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02/13/2019 12:53 EST | Updated 02/13/2019 13:37 EST

How Not To Be A D*ck On Valentine's Day

There are ways to get through the day without alienating your friends and breaking up with your partner.

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Ah, Valentine's Day. Good times.

Ah, V-Day, everyone's favourite mid-winter high-stakes stress-a-thon! When industrial-strength social pressure and sky-high expectations clash with the forces of capitalism to make everyone spend money but still feel lonely and miserable.

But don't worry: we promise there are ways to get through Valentine's Day without alienating your friends, breaking up with your partner, or spiralling into a sugar-induced panic. Here's how not to be a dick on Valentine's Day.

If you're in a new relationship

Maybe Valentine's Day is in fact a Hallmark holiday. But if you're a V-Day hater hater, try to put your opinion aside and think about your partner. If Valentine's Day is something they love — or even something they mildly appreciate, and have participated in in the past — the right answer here is to celebrate. Sorry, but it's true. What's more important — being right about something petty, or making your partner happy? Think carefully about that one.

The key to managing Valentine's-related expectations is to talk about it, no matter how hideously awkward that might sound. If Valentine's Day is a big deal to you, or if you suspect it might be a big deal for your partner, have the conversation.

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If you're in a new relationship, the best way to avoid disappointment or awkwardness is to talk about your expectations of Valentine's Day.

"I know this isn't the most romantic approach, but if it's your first V-day together, you want to be on the same page since this will set the tone for all the future ones to come," says dating coach Samantha Burns. "Hoping they'll surprise you and roll out the red carpet when they've never been a planner before is likely setting yourself up for disappointment."

If you're in a super-new relationship — that is, you've only been on a few dates, or you're dating around — don't feel pressured to hang out. It might be easier for both of you to just take the night off, Burns suggests. "Don't allow an artificial date on the calendar make you feel pressure to speed things along or force a 'define the relationship' talk if you're not ready."

If you get a gift you don't like: smile, say thanks, and remember that it's the thought that counts. Do you really want to get into a fight because someone made the effort to make your day a little brighter, but they misfired? You have 364 other days to teach them the best practices of gift-giving.

If you're in a long-term relationship

It's comforting and lovely to know your partner's habits and traditions. But if you've been with the same person a long time, and your Valentine's Days tend to go the same way every year, Burns suggests trying something new.

"Doing new activities together activates the reward centre of your brain and releases dopamine, which is the hormone that gives you that excited lovin' feeling and can breathe fresh air into your relationship," she says. Maybe take a class together, or go try a cuisine neither of you have had before, or make plans to visit a new city.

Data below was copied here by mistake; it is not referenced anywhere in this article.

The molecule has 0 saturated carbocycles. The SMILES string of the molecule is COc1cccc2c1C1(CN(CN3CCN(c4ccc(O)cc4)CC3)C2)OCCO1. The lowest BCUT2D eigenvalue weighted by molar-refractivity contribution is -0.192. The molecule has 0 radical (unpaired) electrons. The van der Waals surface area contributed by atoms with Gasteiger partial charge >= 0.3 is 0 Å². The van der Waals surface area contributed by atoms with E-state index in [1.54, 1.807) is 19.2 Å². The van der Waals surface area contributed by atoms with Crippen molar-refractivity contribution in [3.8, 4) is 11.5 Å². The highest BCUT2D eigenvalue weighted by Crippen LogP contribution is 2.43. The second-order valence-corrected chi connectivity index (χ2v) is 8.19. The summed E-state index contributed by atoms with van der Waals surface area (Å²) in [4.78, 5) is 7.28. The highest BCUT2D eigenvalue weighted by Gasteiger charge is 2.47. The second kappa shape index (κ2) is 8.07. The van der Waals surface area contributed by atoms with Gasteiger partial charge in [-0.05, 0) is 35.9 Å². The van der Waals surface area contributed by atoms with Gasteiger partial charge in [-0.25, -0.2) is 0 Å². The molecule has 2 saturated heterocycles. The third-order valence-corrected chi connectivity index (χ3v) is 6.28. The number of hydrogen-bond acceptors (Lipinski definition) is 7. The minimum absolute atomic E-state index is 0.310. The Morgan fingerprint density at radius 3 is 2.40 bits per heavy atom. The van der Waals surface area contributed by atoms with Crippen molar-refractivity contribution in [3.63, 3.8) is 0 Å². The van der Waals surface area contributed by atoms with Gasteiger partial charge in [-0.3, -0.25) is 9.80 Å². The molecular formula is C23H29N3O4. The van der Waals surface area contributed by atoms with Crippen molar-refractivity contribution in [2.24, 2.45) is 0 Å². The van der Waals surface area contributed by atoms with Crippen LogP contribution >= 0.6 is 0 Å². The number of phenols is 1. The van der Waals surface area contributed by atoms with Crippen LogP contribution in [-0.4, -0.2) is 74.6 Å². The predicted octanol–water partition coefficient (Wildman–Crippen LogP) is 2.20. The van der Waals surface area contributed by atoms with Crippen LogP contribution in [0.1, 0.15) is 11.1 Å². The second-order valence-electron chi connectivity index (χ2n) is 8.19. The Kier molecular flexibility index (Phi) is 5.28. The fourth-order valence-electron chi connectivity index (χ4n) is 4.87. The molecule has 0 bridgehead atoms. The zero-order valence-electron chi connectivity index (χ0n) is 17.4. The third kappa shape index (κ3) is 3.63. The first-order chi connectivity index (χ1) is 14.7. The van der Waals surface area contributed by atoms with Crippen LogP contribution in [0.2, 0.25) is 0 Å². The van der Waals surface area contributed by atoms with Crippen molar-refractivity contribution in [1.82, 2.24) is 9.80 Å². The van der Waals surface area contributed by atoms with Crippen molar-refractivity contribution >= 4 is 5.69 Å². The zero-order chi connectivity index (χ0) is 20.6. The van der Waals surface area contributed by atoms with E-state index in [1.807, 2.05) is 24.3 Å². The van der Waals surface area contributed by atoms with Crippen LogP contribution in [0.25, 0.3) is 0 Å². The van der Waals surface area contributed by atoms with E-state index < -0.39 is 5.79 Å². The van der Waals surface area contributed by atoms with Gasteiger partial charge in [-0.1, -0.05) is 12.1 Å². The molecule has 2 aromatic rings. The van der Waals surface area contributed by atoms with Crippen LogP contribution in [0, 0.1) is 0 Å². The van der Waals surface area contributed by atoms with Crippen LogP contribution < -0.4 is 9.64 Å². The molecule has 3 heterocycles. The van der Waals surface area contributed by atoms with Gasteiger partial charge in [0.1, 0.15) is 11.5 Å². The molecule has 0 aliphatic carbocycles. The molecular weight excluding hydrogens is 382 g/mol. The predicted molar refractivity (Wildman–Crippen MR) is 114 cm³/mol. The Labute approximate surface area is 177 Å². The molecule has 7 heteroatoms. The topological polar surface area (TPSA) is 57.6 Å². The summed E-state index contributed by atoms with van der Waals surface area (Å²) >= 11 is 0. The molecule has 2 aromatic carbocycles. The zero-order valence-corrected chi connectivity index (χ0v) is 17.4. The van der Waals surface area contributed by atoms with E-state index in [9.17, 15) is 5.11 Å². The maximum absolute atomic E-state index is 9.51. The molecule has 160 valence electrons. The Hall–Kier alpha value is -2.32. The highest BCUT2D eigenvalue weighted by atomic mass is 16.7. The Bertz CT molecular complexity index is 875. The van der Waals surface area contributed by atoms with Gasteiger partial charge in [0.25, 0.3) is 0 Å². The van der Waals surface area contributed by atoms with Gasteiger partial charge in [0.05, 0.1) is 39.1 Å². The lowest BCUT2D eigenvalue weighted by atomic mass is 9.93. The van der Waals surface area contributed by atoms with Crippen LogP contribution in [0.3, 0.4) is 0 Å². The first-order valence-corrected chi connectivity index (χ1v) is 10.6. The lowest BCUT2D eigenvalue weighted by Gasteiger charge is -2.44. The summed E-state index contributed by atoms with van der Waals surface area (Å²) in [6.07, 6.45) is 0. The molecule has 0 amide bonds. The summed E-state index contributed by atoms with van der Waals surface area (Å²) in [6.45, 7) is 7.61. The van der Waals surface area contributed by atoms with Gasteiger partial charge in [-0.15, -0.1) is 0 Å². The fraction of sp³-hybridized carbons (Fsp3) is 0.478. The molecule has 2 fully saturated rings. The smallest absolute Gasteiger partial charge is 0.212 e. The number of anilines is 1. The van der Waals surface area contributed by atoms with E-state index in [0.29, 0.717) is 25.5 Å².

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Cooking classes can be a fun activity for couples in longterm relationships.

As for gifts, she suggests looking for a gift that speaks to someone's "love language" — that is, the way they show affection. Maybe your longtime lover hates stuff, but likes to do things like bring you coffee in bed in the morning or vaccuum because they know you like a clean house. Their love language is likely "acts of service," and so they might like it if you make him dinner.

Does your significant other love holding hands and hate when you're on your phone while you're hanging out? She might be into physical touch and quality time — consider getting her a couples' massage.

As a general rule, try not to leave Valentine's shopping or planning to the last minute. But let's all be very honest, sometimes it's Feb. 13 and you're still getting it all together. You're only human!

One other note: if you have close friends who are single and don't want to be, or who recently went through a breakup, consider reaching out to them. It doesn't have to take a lot of energy — just say hi, or ask if they want to grab a drink soon, or tell them a funny story you heard.

Yes, your main priority today is your romantic relationship, but being single when many of your close friends are partnered up can be hard. Put yourself in their position, and ask yourself what you would want to hear from what Bridget Jones would call the "smug marrieds."

More from HuffPost Canada:

If you're single and don't want to be

Don't fall into the trap of feeling like being single defines your worth, or that you're unworthy of love. "If you're bummed about your relationship status, surviving this holiday is about catching and challenging your negative thoughts," Burns says.

But make sure you don't make your partnered friends feel bad for celebrating, either. If you have other single friends, it can be fun to connect with them for a bit of solidarity. Otherwise, take the day to celebrate yourself: pamper yourself, do things that make you happy, and focus on what you like about your independence. The next day will be Feb. 15, and everyone will get back to hating the February weather, as per usual.